It was like he was asking me personally. “A syllabus!” I said. If you’re going to teach a class, you have to have lesson plans. A syllabus is expected of you. You can’t just walk in and improvise a bunch of stuff. The syllabus is your contract with the student. It outlines what you’re promising to teach the student, as well as policies and practices, what’s expected from the student. So Guruji took what he learned from Krishnamacharya, and framed a course.
Marechal’s article is an extended analysis and summary of the elements that Guruji drew upon as a young teacher, formulating what would become Ashtanga yoga–although Marchal doesn’t mention Ashtanga Vinyasa Yoga at all. As his title suggests, Marechal considers these things first and foremost the teachings of a professor of yoga. Because the nature of academic research is to advance the field, he also outlines the innovations that belong to Krishnamacharya. The practitioner of Ashtanga can clearly see these in the article; among them is teaching to women, something that allowed Guruji to welcome Nancy Gilgoff into his school, and the many women who followed.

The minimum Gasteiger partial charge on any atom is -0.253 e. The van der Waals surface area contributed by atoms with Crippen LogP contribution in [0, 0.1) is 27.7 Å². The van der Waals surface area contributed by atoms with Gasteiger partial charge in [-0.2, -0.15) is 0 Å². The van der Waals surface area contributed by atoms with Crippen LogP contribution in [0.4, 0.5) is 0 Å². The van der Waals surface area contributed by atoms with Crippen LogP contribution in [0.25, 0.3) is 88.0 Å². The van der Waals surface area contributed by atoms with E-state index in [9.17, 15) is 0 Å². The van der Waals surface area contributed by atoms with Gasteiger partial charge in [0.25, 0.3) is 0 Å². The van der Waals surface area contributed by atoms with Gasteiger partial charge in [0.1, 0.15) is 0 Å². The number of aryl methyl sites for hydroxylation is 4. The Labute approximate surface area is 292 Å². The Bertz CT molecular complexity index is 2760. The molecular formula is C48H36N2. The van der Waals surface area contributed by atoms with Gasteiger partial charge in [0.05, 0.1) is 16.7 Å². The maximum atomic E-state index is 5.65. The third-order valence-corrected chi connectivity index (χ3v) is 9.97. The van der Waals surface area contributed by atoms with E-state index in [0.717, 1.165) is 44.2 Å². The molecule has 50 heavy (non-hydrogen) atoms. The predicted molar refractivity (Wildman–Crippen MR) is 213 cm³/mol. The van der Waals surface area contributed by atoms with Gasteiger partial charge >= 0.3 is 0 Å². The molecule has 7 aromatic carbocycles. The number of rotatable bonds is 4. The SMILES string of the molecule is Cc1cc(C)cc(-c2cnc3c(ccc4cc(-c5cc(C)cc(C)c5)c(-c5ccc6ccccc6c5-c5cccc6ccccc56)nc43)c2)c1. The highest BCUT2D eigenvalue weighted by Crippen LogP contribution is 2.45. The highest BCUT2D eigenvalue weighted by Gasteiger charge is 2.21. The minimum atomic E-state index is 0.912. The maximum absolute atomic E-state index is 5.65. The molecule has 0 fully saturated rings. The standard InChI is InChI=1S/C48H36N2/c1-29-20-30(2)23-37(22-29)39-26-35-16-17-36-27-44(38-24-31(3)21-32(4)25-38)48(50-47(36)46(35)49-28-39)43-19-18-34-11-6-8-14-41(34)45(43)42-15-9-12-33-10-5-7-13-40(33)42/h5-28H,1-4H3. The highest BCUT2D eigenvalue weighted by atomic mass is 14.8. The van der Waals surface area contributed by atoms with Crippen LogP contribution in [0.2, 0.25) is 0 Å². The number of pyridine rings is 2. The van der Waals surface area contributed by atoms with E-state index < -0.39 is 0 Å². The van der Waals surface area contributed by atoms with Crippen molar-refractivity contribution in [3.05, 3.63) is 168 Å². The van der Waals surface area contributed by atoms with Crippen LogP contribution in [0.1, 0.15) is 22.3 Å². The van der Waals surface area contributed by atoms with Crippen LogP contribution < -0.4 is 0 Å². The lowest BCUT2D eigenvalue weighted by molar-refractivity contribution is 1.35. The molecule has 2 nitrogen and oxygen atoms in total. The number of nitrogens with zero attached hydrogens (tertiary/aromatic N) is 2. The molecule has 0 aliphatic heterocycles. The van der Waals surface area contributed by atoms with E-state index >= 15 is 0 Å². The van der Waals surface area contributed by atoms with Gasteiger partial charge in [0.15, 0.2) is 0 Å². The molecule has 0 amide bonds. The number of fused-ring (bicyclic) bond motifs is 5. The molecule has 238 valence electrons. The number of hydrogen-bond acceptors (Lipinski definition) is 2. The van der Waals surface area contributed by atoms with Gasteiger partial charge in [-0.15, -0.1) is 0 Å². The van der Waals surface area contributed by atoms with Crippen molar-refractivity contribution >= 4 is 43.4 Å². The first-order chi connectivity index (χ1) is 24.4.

The article also outlines the strong integration of practice and study, at the same time recognizing that there are different emphases in the practice at different times in our lives. It also outlines the correct attitude of the teacher toward the student, and the student toward the teacher. The role of mental attitude in our daily lives is why we practice, and practice is why we study: “Dhyana is asana,” Marechal writes,
The state of concentration arising from the practice of asana and pranayama is presented by Professor Krishnamacharya as a unifying movement between the body, the breath, the senses and the mind (kaya prana indriya citta samgati). This idea of junction, of connection, is an essential aspect of the teaching of the master.
And, arguably, of his student, Sri K. Pattabhi Jois.
Pick it up, and all the many other Namarupa gold mines, here.
Saw this slideshow at the Times of India about the Ganga, titled “10 little known facts about Ganga.” Here’s a link and a bit from one of the cutlines:
It is difficult to ascertain the sheer size of Ganga just with a glance at a piece of paper. Ganges river system is a very complicated, especially in the delta region. Its complex tributaries and bifurcations in Bengal make it very difficult to determine its exact length. However, it is believed to be slightly over 2,500 km in length. The Ganges Delta formed mainly by sediment-laden flows from Ganges and Brahmaputra rivers is the world’s largest delta. It covers an area of about 59,000 km2. Only the Amazon and Congo rivers have a greater average water discharge than the combined outflow of Ganges-Brahmaputra river system.
Reminder: This summer’s Namarupa Yatra Divine includes a few opportunities to bathe in the Ganga.